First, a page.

George Rochberg (5 July 1918, Paterson, N.J. – 29 May 2005, Bryn Mawr, Penn.) was an American composer of contemporary classical music.
Rochberg attended first the Mannes College of Music, where his teachers included George Szell and Hans Weisse, then the Curtis Institute of Music, where he studied with Rosario Scalero and Gian Carlo Menotti. He served in the United States Army in the infantry during World War II.
Rochberg served as chairman of the music department at the University of Pennsylvania until 1968 and continued to teach there until 1983. In 1978, he was named the first Annenberg Professor of the Humanities.
A longtime exponent of serialism, Rochberg abandoned this compositional technique upon the death of his teenage son in 1964. He said he had found serialism empty of expressive intent and that it had proved an inadequate means for him to express his grief and rage. By the 1970s, Rochberg had become controversial for the use of tonal passages in his music. His use of tonality first became widely known through the String Quartet No. 3 (1972), which includes an entire set of variations that are in the style of late Beethoven. Another movement of the quartet contains passages reminiscent of the music of Gustav Mahler. This use of tonality caused critics to classify him as a neoromantic composer. He compared atonality to abstract art and tonality to concrete art and compared his artistic evolution with Philip Guston's, saying "the tension between concreteness and abstraction" is a fundamental issue for both of them. His music has also been described as neoconservative postmodernism.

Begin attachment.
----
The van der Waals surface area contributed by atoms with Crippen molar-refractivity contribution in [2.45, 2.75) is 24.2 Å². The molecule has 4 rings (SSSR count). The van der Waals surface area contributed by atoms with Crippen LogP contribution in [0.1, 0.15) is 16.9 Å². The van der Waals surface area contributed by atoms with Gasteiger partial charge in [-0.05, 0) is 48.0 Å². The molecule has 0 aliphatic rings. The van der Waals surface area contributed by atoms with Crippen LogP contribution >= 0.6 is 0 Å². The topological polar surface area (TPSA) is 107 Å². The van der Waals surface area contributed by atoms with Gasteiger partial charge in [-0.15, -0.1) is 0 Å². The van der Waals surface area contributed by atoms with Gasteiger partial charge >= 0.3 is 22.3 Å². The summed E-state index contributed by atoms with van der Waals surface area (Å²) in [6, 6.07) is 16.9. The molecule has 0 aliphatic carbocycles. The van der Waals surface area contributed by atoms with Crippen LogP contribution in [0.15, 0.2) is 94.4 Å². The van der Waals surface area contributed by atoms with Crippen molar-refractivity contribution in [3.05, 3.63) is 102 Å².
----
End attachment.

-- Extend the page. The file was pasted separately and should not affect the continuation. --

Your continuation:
Most of his works are held in the archive of the Paul Sacher Foundation in Basel, Switzerland. Some can also be found in the Music Division of the New York Public Library, the Library of Congress in Washington D.C., the Lincoln Center for the Performing Arts in New York City, New York, the University of Pennsylvania, Curtis Institute of Music, Philadelphia, and the City University of New York.
Works for Winds
- "BLACK SOUNDS for Small Wind Orchestra by George Rochberg (USA, 1918-2005)." WASBE, 28 June 2021. Web. Accessed 1 July 2021
- George Rochberg, Wikipedia Accessed 23 January 2020